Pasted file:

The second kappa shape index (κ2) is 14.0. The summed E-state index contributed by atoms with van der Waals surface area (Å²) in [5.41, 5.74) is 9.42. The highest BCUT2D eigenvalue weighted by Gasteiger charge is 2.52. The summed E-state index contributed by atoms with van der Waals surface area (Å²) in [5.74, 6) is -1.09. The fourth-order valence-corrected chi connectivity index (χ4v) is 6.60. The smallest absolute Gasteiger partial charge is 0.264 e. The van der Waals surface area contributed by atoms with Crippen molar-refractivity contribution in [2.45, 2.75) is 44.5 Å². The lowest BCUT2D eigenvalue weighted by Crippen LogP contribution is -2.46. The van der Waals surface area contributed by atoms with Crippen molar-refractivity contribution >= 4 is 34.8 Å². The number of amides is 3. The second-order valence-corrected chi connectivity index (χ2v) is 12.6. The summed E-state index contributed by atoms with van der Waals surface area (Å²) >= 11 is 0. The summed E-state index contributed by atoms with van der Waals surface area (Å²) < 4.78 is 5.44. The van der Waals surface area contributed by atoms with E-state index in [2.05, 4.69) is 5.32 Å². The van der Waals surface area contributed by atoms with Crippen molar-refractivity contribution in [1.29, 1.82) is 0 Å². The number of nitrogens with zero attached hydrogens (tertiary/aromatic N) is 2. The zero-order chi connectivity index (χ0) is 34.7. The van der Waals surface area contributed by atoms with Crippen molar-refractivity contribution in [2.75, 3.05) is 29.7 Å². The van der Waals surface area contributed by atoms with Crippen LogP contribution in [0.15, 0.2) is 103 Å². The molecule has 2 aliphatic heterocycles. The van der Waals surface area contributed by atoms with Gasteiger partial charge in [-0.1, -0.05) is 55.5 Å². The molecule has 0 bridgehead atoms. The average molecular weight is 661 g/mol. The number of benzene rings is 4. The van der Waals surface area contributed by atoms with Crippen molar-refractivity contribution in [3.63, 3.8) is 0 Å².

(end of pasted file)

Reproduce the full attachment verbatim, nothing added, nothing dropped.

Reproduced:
The second kappa shape index (κ2) is 14.0. The summed E-state index contributed by atoms with van der Waals surface area (Å²) in [5.41, 5.74) is 9.42. The highest BCUT2D eigenvalue weighted by Gasteiger charge is 2.52. The summed E-state index contributed by atoms with van der Waals surface area (Å²) in [5.74, 6) is -1.09. The fourth-order valence-corrected chi connectivity index (χ4v) is 6.60. The smallest absolute Gasteiger partial charge is 0.264 e. The van der Waals surface area contributed by atoms with Crippen molar-refractivity contribution in [2.45, 2.75) is 44.5 Å². The lowest BCUT2D eigenvalue weighted by Crippen LogP contribution is -2.46. The van der Waals surface area contributed by atoms with Crippen molar-refractivity contribution >= 4 is 34.8 Å². The number of amides is 3. The second-order valence-corrected chi connectivity index (χ2v) is 12.6. The summed E-state index contributed by atoms with van der Waals surface area (Å²) >= 11 is 0. The summed E-state index contributed by atoms with van der Waals surface area (Å²) < 4.78 is 5.44. The van der Waals surface area contributed by atoms with E-state index in [2.05, 4.69) is 5.32 Å². The van der Waals surface area contributed by atoms with Crippen molar-refractivity contribution in [1.29, 1.82) is 0 Å². The number of nitrogens with zero attached hydrogens (tertiary/aromatic N) is 2. The zero-order chi connectivity index (χ0) is 34.7. The van der Waals surface area contributed by atoms with Crippen molar-refractivity contribution in [2.75, 3.05) is 29.7 Å². The van der Waals surface area contributed by atoms with Crippen LogP contribution in [0.15, 0.2) is 103 Å². The molecule has 2 aliphatic heterocycles. The van der Waals surface area contributed by atoms with Gasteiger partial charge in [-0.1, -0.05) is 55.5 Å². The molecule has 0 bridgehead atoms. The average molecular weight is 661 g/mol. The number of benzene rings is 4. The van der Waals surface area contributed by atoms with Crippen molar-refractivity contribution in [3.63, 3.8) is 0 Å².